Monday, November 23, 2015

Hunting in Southwest Iowa 

Over a long weekend we drove down to Pottawatomie County in southwestern Iowa to visit family and do a little pheasant hunting.  We haven't hunted down there for at least ten years, and Fergus and Jenkins had never even smelled a pheasant before.  Above is the first rooster Jenkins pointed, and Susan's sister, Cindy Freemyer, dropped it as it flushed out of the ditch.  Cindy, by the way, did an excellent job guiding us around the Iowa farms and countryside.

Jenkins figured out the prairie birds long before Fergus.  In fact, he pointed the first covey of quail we came across during the first day of hunting.  I didn't even fire when I flushed them because I didn't know or remember what they were -- that's how long it's been since I've hunted out of the state.  You can take a boy out of the woods .....  Fergus, with seven seasons of grouse and woodcock hunting, didn't know what to do out in all that open country.

The birds were pretty sparse, although it was good to see coveys of quail coming back, until the last day of our trip.  A couple of inches of snow and some raw winter weather had the birds holed up in the thick grass and cattails. Fergus nailed three hens and a rooster in a patch of tall grass, and we fired, missing the rooster.  But from then on, he nailed the birds.  Instead of running around like we were out playing, he worked the cover.  It had finally clicked, and we had a wonderful day of hunting, the birds popping up out of the brilliant white snow. As Cindy predicted before we set out that day, "This is the perfect day for a hunt." She was dead right.                                                                     

Sunday, November 15, 2015

Puppy Training

My brother came up from Iowa over the weekend for some hunting and brought along his six-month-old setter, Lucy.  She drug the checkcord through the woods and followed Fergus around yesterday, looking for some lagging woodcock, but all we found were grouse. Fergus didn't mind because he prefers the bigger birds.  Lucy didn't seem to mind either.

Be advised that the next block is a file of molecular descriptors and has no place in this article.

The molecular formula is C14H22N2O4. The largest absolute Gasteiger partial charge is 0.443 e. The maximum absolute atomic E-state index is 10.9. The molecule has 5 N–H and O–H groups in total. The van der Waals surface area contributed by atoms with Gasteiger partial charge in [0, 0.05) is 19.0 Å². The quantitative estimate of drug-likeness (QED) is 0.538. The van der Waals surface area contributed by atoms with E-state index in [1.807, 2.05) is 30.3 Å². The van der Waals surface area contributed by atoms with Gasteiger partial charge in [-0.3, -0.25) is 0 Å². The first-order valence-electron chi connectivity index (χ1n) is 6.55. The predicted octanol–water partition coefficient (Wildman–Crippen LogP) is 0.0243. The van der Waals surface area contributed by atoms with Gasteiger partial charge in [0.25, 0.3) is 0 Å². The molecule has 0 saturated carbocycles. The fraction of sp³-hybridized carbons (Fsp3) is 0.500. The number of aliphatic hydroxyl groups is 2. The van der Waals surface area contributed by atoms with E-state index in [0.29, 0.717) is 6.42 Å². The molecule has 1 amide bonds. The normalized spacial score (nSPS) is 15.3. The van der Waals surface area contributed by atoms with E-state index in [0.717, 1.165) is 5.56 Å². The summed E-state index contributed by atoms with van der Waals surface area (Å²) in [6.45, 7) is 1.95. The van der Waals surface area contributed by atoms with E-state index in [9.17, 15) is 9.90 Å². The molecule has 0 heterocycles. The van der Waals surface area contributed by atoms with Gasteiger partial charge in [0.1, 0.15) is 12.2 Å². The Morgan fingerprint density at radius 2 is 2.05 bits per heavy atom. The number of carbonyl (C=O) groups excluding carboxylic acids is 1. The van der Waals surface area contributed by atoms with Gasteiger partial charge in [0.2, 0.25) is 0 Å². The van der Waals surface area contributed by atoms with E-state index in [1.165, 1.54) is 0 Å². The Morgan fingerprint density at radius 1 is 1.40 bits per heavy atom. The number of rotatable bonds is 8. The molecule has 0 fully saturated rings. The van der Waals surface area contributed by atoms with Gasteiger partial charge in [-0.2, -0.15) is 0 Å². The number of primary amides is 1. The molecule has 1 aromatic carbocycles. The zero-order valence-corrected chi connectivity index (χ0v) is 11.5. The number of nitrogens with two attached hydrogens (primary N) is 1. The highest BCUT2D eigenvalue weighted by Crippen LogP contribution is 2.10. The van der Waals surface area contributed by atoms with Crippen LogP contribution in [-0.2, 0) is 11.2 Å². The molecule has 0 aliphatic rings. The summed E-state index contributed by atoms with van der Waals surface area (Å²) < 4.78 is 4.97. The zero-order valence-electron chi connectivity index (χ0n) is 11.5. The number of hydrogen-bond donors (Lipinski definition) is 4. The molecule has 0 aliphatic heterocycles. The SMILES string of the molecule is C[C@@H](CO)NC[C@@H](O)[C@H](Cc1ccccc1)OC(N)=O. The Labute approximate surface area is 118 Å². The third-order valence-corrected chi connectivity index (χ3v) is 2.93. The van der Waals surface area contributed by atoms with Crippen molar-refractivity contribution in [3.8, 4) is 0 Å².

Fergus did point one woodcock this morning, maybe his last of the season with the gun deer season coming up and shutting down the upland hunting for a while. By then, I figure most, if not all, of the woodcock will be in the warmer south lands, and the season has been closed for almost two weeks now.  The warmer weather makes it feel more like October, not mid-November.

Wednesday, November 11, 2015

Hunting Before Work

We snuck in a short hunt this morning before work and the imminent rain, wind and snow.   Photos by Susan Parman.

Jenkins pointing a grouse.  He relocated a step to his left and flushed the bird.  It was a ways away, and we never saw it.  Nevertheless, I was not happy. I set him up and told him to be careful.

Jenkins tearing after me, trying to get out in front.  He is much more athletic than Fergus in the woods, but works closer.

This point came five minutes after Jenkins busted the grouse in the first picture.  I made a big circle around him.  Nothing.  As I worked back toward him, a woodcock twittered up and flew to the east. We wished the woodcock well on its journey to Arkansas or Louisiana.  We never did find that grouse. 

Calm before the storm -- it's thundering and lightning as I write this. Doesn't looks like such a good day for hunting tomorrow or Friday.  Winds in excess of 40 mph, rain, some snow.  Fergus and Jenkins wouldn't mind the conditions.  Any day is a good day to hunt to them.

Monday, November 9, 2015

Just Grouse

We're hunting just grouse from here on out since woodcock season ended in Wisconsin a week ago. There are still a few straggling woodcock around, and a couple have fooled me when the dogs have pointed them. I see paint on the ground or figure from the dog's posture that it's a woodcock, and then a grouse comes blowing out of the cover.  It's like expecting a curveball and getting the fastball.  This picture is Fergus pointing a grouse, his tail slightly higher than when he points woodcock.  Or at least it seems so to me.   

This time of year right before gun deer season is often my favorite time to hunt grouse if the weather holds.  The trees are stripped bare, the woods opened up.  Last year at this time, we had a 10" blanket of snow on the ground, which effectively ended the season.  This fall has been significantly warmer, and looking at the long range forecast, it appears this fine weather will continue.  These days in November are gifts.